Breastfeeding and Tongue Tie

Breastfeeding and Tongue Tie

Breastfeeding can be challenging, especially during the first few weeks after childbirth. It is normal to have some problems when you start to breastfeed your new baby, even if you have breastfed before.

Tongue tie is a condition that some babies are born with (congenital). With this condition, a baby’s tongue cannot move freely in his or her mouth because the band of tissue that connects the tongue to the floor of the mouth (frenulum) is too short or too tight. Having a heart-shaped tongue can be a sign that an infant has tongue tie. In some cases, tongue tie can interfere with breastfeeding.

How does this affect me?

If your baby has tongue tie, he or she may have trouble latching on to your nipple properly for breastfeeding. As a result, you may have problems such as:

  • Creased, flat, or white (blanched) nipples after feedings.
  • Cracked or sore nipples.
  • Discomfort while feeding.
  • Plugged milk ducts.
  • Breasts becoming overfilled with milk (engorgement).
  • Low milk supply.
  • Breast inflammation or infection.
  • Sleep deprivation. This can occur because the baby is not able to nurse as efficiently, so the mother often compensates by nursing more often, including at night.

How does this affect my baby?

Many babies with tongue tie can breastfeed successfully without problems. If your baby’s condition causes problems, the symptoms may include:

  • Difficulty latching onto the nipple.
  • Gumming or chewing the nipple while nursing.
  • Inability to fully drain the breast.
  • Gassiness. Babies with tongue tie often swallow a lot of air because they cannot maintain suction properly.
  • Poor weight gain.
  • Excessive drooling.
  • Choking on milk or coming off the breast to gasp for air while feeding.
  • Falling asleep during feedings, then waking a short time later to nurse again.
  • Sleep deprivation. This is due to the need for frequent feedings.
  • Long feeding times.
  • Inability to hold a pacifier or bottle.
  • Clicking noises while sucking.
  • Coming on and off the breast often.

How is this treated?

If tongue tie causes your baby to have problems breastfeeding, you should work with a breastfeeding specialist (lactation consultant) to find positions and strategies that will help make sure your baby has a good latch. Many babies grow out of the condition as they get older. If needed, a small cut can be made on the frenulum (frenotomy). This procedure will allow the tongue to move freely.

Follow these instructions at home:

Work with a lactation consultant to make sure that your baby is able to feed well. This may include:

  • Finding breastfeeding positions that work well for you and your baby.
  • Taking steps to help your baby latch. To help your baby latch, follow these steps:
    1. Stroke your baby’s lips gently with your finger or nipple.
    2. When your baby’s mouth is open wide enough, quickly bring your baby to your breast and place your entire nipple, and as much of the areolaas possible, into your baby’s mouth. The areola is the colored area around your nipple.
    3. Your baby’s tongue should be between his or her lower gum and your breast.
    4. More areola should be visible above your baby’s upper lip than below the lower lip.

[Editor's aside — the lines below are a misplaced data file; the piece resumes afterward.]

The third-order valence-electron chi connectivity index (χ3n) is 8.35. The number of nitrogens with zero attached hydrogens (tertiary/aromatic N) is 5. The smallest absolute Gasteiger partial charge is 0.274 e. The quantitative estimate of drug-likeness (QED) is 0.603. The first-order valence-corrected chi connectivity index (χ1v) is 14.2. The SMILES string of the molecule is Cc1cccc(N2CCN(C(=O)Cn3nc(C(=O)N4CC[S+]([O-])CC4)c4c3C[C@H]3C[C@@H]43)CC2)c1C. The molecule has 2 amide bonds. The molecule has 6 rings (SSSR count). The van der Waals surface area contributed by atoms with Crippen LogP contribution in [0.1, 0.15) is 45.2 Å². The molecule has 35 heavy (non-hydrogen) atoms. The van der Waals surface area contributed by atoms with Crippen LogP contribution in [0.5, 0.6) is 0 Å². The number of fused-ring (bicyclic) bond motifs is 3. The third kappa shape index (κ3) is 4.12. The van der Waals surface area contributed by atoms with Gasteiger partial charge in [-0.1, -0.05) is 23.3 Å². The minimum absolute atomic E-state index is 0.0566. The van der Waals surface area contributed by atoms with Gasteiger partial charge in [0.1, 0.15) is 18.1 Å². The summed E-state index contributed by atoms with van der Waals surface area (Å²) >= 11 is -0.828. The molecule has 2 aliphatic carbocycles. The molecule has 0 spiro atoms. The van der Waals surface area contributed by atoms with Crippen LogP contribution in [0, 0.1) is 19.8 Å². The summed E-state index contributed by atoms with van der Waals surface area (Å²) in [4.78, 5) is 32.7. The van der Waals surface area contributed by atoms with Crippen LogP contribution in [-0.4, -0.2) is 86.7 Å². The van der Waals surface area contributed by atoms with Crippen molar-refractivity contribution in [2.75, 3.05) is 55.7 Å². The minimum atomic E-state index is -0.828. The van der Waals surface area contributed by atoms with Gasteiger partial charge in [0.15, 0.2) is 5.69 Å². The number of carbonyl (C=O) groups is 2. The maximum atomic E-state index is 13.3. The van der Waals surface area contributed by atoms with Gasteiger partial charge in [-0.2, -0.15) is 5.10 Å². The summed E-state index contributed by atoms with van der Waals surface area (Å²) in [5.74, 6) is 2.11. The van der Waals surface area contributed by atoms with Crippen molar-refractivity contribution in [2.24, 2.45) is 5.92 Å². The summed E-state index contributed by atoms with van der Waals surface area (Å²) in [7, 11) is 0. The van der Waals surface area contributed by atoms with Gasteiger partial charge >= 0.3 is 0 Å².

5. When your baby starts sucking, you will feel a gentle pull on your nipple, but you should not feel pain. Be patient. It is common for a baby to suck for about 2–3 minutes to start the flow of breast milk.
    6. Make sure that your baby’s mouth is correctly positioned around your nipple. Your baby’s lips should create a seal on your breast and be turned outward (everted).
  • Look for the following signs that your baby has successfully latched on to your nipple:
  • The baby is quietly tugging or quietly sucking without causing you pain.
  • You hear the baby swallow after every 3 or 4 sucks.
  • You see muscle movement above and in front of the baby’s ears while he or she is sucking.
  • Be aware of these signs that your baby has not successfully latched on to your nipple:
    • The baby makes sucking, clicking, or smacking sounds while nursing.
    • You have nipple pain.
  • If your baby is not latched well, insert your little finger between your baby’s gums and your nipple to break the seal. Then try to help your baby latch again.

Contact a health care provider if:

  • Your baby is not gaining weight or loses weight.
  • You have cracking or soreness in your nipples that lasts longer than 1 week.
  • You have nipple pain. Nipple cracking and soreness are common during the first week after birth, but nipple pain is never normal.
  • You have breast engorgement that does not improve after 48–72 hours.
  • You have a plugged milk duct and a fever.
  • You follow suggestions for a good latch, but you continue to have problems or concerns.
  • You have pus-like discharge coming from your breast.

Get help right away if:

  • Your baby is not wetting or soiling diapers as often as your health care provider told you to expect.


  • Tongue tie is a condition in which a baby’s tongue cannot move freely in his or her mouth because the band of tissue that connects the tongue to the floor of the mouth (frenulum) is too short or too tight.
  • If a baby has tongue tie, breastfeeding may be painful for the mother, and the baby may have trouble getting enough breast milk. This may lead to slow weight gain.
  • Many babies with tongue tie can breastfeed successfully without problems. Get help from a lactation specialist early on to prevent problems from occurring.

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